Painting a McLaren
The new McLaren 720S Spider by MSO: No, we’re not going to talk about the performance of the car that’s powered by a 710-hp, 4.0-liter, twin-turbo V8.
Rather, we’re going to talk about the paint.
The vehicle has a tri-tone paint finish that is called “Coriolis,” which is an orchestrated blend of Cerulean Blue, Burton Blue and Abyss Black metallic paints.
It takes over 260 hours for McLaren MSO “specialist craftspeople” to complete the tri-tone painting of the vehicle. There are specific areas that get the tri-tone coating: the front splitter, hood air intakes, front air intakes and side panels, lower door and lower side air intake panels, door mirrors, rear bumper and the underside of the active rear spoiler.
The point is to accentuate the elements that contribute to the overall aero of the car.
Said Darryl Scriven, MSO Chief Designer, McLaren Automotive, “Aerodynamic innovation is such an integral part of the 720S Spider that using this new paint design to highlight areas that work hard to manage how air flows over the car – literally how the car ‘breathes’ – was the natural approach to take. This is a car that truly merges artistry with the science of aerodynamics.”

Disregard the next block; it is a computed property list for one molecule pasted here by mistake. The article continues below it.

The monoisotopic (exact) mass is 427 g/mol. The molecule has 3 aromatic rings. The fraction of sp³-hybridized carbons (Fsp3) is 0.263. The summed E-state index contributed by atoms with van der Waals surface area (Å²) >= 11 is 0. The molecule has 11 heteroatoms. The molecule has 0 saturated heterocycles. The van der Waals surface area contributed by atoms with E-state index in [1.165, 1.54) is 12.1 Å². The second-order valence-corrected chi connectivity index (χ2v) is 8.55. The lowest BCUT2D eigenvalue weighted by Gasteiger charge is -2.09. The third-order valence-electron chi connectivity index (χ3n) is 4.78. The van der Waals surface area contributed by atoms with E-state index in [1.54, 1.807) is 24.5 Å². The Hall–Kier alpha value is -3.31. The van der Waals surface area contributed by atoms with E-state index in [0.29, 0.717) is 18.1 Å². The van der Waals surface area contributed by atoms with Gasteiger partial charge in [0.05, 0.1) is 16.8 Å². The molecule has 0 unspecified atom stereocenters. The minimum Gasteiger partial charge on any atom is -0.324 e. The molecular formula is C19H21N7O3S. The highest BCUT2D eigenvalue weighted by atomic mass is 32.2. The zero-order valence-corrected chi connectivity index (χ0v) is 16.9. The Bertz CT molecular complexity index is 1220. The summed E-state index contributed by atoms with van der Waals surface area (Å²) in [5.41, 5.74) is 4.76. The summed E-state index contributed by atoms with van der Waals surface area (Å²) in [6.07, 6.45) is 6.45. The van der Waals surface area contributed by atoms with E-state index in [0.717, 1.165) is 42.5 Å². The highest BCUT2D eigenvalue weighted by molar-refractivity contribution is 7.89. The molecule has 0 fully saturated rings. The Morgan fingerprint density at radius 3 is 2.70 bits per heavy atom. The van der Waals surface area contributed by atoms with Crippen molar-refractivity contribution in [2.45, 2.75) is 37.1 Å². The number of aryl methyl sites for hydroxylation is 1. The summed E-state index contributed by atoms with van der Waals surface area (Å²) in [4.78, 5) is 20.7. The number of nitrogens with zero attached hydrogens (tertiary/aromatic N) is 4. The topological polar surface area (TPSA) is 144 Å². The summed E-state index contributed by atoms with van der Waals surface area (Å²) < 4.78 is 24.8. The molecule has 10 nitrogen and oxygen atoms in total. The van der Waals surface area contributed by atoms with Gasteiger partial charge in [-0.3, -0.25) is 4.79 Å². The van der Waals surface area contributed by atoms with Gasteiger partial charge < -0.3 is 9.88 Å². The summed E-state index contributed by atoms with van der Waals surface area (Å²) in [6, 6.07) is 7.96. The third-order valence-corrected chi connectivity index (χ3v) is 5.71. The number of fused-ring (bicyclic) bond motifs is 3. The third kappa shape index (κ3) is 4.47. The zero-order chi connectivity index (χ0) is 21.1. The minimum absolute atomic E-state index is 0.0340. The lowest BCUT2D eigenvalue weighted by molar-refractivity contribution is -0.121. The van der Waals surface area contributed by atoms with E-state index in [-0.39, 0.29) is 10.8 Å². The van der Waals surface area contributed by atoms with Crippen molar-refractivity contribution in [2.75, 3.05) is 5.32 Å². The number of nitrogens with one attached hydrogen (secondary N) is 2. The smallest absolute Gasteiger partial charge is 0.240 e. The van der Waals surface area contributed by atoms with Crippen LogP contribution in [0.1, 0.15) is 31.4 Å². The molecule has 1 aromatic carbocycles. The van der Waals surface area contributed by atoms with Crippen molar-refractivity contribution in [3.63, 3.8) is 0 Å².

(OK. If you’re really wondering, the 0 to 60 mph time of the car is 2.8 seconds and it has a top speed of 212 mph.)
Once the playground of exotic car makers, the definition of a niche vehicle has expanded to include image vehicles for mainstream OEMs, and specialist models produced on high-volume platforms.
The high-end automotive CAD/CAM systems do a whole lot more than their name implies. In addition to design and manufacturing, they have the ability to support analysis, product data management, and more.
A young(ish) guy that I’ve known for a number of years, a man who spent the better part of his career writing for auto buff books and who is a car racer on the side, mentioned to me that his wife has a used Lexus ES Hybrid.